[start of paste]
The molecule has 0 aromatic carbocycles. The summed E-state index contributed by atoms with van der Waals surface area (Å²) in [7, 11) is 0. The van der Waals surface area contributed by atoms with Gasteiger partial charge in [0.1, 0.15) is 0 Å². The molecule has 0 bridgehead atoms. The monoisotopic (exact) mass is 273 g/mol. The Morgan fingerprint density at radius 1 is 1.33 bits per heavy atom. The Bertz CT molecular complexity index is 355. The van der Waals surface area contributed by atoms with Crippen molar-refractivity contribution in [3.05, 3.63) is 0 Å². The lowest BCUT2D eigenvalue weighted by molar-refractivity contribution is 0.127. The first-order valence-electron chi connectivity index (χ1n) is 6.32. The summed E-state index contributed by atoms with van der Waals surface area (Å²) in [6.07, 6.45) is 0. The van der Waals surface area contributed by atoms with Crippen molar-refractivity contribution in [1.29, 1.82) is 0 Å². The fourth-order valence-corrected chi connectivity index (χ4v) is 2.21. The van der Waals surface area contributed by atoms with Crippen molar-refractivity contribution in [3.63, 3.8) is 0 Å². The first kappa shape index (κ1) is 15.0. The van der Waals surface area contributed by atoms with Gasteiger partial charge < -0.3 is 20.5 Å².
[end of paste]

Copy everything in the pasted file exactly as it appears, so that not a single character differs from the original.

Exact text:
The molecule has 0 aromatic carbocycles. The summed E-state index contributed by atoms with van der Waals surface area (Å²) in [7, 11) is 0. The van der Waals surface area contributed by atoms with Gasteiger partial charge in [0.1, 0.15) is 0 Å². The molecule has 0 bridgehead atoms. The monoisotopic (exact) mass is 273 g/mol. The Morgan fingerprint density at radius 1 is 1.33 bits per heavy atom. The Bertz CT molecular complexity index is 355. The van der Waals surface area contributed by atoms with Crippen molar-refractivity contribution in [3.05, 3.63) is 0 Å². The lowest BCUT2D eigenvalue weighted by molar-refractivity contribution is 0.127. The first-order valence-electron chi connectivity index (χ1n) is 6.32. The summed E-state index contributed by atoms with van der Waals surface area (Å²) in [6.07, 6.45) is 0. The van der Waals surface area contributed by atoms with Crippen molar-refractivity contribution in [1.29, 1.82) is 0 Å². The fourth-order valence-corrected chi connectivity index (χ4v) is 2.21. The van der Waals surface area contributed by atoms with Crippen molar-refractivity contribution in [3.63, 3.8) is 0 Å². The first kappa shape index (κ1) is 15.0. The van der Waals surface area contributed by atoms with Gasteiger partial charge < -0.3 is 20.5 Å².